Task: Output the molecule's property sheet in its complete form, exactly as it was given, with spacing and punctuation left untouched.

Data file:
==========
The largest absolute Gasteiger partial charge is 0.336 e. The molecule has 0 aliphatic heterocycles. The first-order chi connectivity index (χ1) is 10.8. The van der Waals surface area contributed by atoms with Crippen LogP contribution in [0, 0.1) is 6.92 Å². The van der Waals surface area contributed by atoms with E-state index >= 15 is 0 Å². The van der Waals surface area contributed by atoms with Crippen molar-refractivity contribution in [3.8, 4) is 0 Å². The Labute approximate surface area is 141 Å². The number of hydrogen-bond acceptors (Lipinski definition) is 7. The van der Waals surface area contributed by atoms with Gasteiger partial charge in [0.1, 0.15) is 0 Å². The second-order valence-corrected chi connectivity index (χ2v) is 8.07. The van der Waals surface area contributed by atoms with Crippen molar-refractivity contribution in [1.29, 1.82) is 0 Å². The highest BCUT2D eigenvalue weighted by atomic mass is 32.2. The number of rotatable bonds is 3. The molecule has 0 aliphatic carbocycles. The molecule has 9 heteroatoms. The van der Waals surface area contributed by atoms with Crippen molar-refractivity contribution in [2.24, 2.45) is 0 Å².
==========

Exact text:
The largest absolute Gasteiger partial charge is 0.336 e. The molecule has 0 aliphatic heterocycles. The first-order chi connectivity index (χ1) is 10.8. The van der Waals surface area contributed by atoms with Crippen LogP contribution in [0, 0.1) is 6.92 Å². The van der Waals surface area contributed by atoms with E-state index >= 15 is 0 Å². The van der Waals surface area contributed by atoms with Crippen molar-refractivity contribution in [3.8, 4) is 0 Å². The Labute approximate surface area is 141 Å². The number of hydrogen-bond acceptors (Lipinski definition) is 7. The van der Waals surface area contributed by atoms with Gasteiger partial charge in [0.1, 0.15) is 0 Å². The second-order valence-corrected chi connectivity index (χ2v) is 8.07. The van der Waals surface area contributed by atoms with Crippen molar-refractivity contribution in [1.29, 1.82) is 0 Å². The highest BCUT2D eigenvalue weighted by atomic mass is 32.2. The number of rotatable bonds is 3. The molecule has 0 aliphatic carbocycles. The molecule has 9 heteroatoms. The van der Waals surface area contributed by atoms with Crippen molar-refractivity contribution in [2.24, 2.45) is 0 Å².